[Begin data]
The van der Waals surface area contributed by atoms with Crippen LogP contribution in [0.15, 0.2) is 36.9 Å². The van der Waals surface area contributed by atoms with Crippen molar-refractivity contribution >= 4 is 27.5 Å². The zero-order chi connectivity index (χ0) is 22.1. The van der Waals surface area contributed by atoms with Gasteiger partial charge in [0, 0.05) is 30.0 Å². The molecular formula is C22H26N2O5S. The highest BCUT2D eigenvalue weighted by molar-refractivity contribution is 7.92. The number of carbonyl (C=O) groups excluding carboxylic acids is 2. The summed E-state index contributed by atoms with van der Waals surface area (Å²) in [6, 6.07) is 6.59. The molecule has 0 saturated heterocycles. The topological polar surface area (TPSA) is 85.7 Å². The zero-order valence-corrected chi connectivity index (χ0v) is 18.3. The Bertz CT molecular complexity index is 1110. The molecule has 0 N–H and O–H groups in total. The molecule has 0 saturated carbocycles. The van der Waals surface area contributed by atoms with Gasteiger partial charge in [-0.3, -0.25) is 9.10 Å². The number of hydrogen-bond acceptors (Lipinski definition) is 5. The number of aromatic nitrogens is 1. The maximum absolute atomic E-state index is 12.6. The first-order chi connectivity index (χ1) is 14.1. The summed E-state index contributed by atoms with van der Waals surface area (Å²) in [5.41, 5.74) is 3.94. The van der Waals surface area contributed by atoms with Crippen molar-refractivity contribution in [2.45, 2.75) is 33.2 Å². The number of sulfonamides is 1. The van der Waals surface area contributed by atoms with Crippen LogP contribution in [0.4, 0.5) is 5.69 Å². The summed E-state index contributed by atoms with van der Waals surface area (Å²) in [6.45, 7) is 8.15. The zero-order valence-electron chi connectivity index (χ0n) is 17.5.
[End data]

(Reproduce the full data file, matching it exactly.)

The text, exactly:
The van der Waals surface area contributed by atoms with Crippen LogP contribution in [0.15, 0.2) is 36.9 Å². The van der Waals surface area contributed by atoms with Crippen molar-refractivity contribution >= 4 is 27.5 Å². The zero-order chi connectivity index (χ0) is 22.1. The van der Waals surface area contributed by atoms with Gasteiger partial charge in [0, 0.05) is 30.0 Å². The molecular formula is C22H26N2O5S. The highest BCUT2D eigenvalue weighted by molar-refractivity contribution is 7.92. The number of carbonyl (C=O) groups excluding carboxylic acids is 2. The summed E-state index contributed by atoms with van der Waals surface area (Å²) in [6, 6.07) is 6.59. The molecule has 0 saturated heterocycles. The topological polar surface area (TPSA) is 85.7 Å². The zero-order valence-corrected chi connectivity index (χ0v) is 18.3. The Bertz CT molecular complexity index is 1110. The molecule has 0 N–H and O–H groups in total. The molecule has 0 saturated carbocycles. The van der Waals surface area contributed by atoms with Gasteiger partial charge in [-0.3, -0.25) is 9.10 Å². The number of hydrogen-bond acceptors (Lipinski definition) is 5. The number of aromatic nitrogens is 1. The maximum absolute atomic E-state index is 12.6. The first-order chi connectivity index (χ1) is 14.1. The summed E-state index contributed by atoms with van der Waals surface area (Å²) in [5.41, 5.74) is 3.94. The van der Waals surface area contributed by atoms with Crippen molar-refractivity contribution in [2.45, 2.75) is 33.2 Å². The number of sulfonamides is 1. The van der Waals surface area contributed by atoms with Crippen LogP contribution in [0.4, 0.5) is 5.69 Å². The summed E-state index contributed by atoms with van der Waals surface area (Å²) in [6.45, 7) is 8.15. The zero-order valence-electron chi connectivity index (χ0n) is 17.5.